Lessons Are Everywhere: 10 Leadership Lessons From The FIFA World Cup
Leadership Lesson: There are lessons everywhere — visuals and scenarios from which you can draw the deepest meaning and best examples of how to be a leader and bring out the best in yourself and others.
And, just like that, the fever is over, the games have ended, and the new champion is crowned. Powerhouses such as Brazil, Germany, and Argentina were sent home sooner than expected, while many more teams made it much further than the odds posted against them had afforded. The month in which the FIFA World Cup plays out is a great time to see the world faces in the crowd on TV and in the bars and restaurants in our neighborhoods and communities.
We look to the players to provide the performances we admire so much. There’s so much they achieve, give, and leave on the pitch. So many great moves are made and plays executed, but also dreams dashed and hearts broken.
Beyond the blood, sweat, and tears of emotion, though, is the most brilliant part of the game – the tactics and strategy. The players are obviously world-class, but there’s so much more that goes into it in order for a team to reach the final matches deeper in the tournament bracket.
So many pieces come together in the execution of a game plan. And we the fans are lucky enough to have an eagle’s eye view of the field, watching these teams trying to outdo each other with their own set of elaborate, chess-like moves. It’s amazing to sit back, watch, and take in.
And, although most of us will never have that caliber of skill in soccer, there are so many lessons we can take away and apply to our lives, work, and leadership from watching the strategy, tactics, and teamwork unfold in the games.
Here are 10 leadership lessons we can take away from the World Cup.
1. A leader is nothing without the support
Tournament Lesson: Star players exit early
It doesn’t matter how much star power a player such as Ronaldo, Messi, Neymar, or Salah may have, if they don’t have the right players around them to set up the right environment and plays, the peak performance they’re accustomed to in their all-star club rosters is neutralized and suppressed. Just consider this list of top ten players to watch in the tournament, published before the World Cup, and reconcile it with the stage at which most of them actually exited.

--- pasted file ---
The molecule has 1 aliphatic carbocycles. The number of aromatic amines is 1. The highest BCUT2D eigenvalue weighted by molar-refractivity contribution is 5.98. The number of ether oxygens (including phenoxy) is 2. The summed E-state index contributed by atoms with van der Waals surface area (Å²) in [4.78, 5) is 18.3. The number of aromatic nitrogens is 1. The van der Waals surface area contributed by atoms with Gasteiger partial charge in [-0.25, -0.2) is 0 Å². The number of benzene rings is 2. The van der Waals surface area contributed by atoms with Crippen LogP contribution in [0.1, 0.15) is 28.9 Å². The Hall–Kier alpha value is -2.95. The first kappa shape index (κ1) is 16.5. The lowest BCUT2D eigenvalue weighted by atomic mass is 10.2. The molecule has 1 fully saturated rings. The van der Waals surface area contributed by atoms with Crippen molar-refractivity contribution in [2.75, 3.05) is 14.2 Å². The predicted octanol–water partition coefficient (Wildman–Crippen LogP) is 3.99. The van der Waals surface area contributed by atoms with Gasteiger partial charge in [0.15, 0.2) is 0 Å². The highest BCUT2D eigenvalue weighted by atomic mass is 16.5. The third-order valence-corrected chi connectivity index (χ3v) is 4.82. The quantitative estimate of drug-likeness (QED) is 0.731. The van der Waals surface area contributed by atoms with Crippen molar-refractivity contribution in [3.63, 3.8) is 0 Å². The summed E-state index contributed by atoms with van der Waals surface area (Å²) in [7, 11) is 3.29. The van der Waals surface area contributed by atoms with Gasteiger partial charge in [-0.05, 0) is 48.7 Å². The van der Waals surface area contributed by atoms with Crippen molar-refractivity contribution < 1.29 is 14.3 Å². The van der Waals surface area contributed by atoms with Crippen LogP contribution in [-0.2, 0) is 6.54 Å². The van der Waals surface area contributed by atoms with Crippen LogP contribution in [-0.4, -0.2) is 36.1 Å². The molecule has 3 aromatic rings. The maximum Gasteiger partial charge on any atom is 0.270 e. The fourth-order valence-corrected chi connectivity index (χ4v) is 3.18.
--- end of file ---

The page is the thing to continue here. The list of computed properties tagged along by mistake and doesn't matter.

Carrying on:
Leadership Lesson: It’s never just the leader with the complete technical ability alone who can deliver.
2. Look all around you for support
Tournament Lesson: Some players might try to go it alone to score
There are instances where players try to do it all themselves, trying to bypass a solid defense, instead of passing it to an open teammate to take a more feasible shot. Some may be deliberate in foregoing that opportunity in the name of their own statistics, while others just weren’t aware of that teammate connection just outside of their peripheral vision.
Leadership Lesson: We need to be able to let others rise up and not be blinded by our own desire for glory and praise or pressure to do it all ourselves.
3. Listen to others
Tournament Lesson: Teammates talking each other through the field
Similarly, there are also instances where the player just has to listen to someone who is feeding them solid advice, whether it’s a teammate on the field or team staff on the sideline, about upcoming obstacles or opportunities the dribbling player may not see from their vantage point.
Leadership Lesson: We need to take into account what others might see that we may not. We cannot close ourselves off from the input of others.
4. People are always watching
Tournament Lesson: Video Assistant Referee (VAR) will catch you
Soccer players are notorious for their acting jobs, diving to the pitch in an effort to get their opponents carded for their own team’s advantage. But, with growing technology and picture clarity, it’s not hard to determine who is truly hurt and who is feigning for fouls. (I’m looking at you, Neymar.)
Leadership Lesson: People are always watching much more closely and are much smarter than we give them credit for. Someone is always watching you – the good moves, as well as the bad.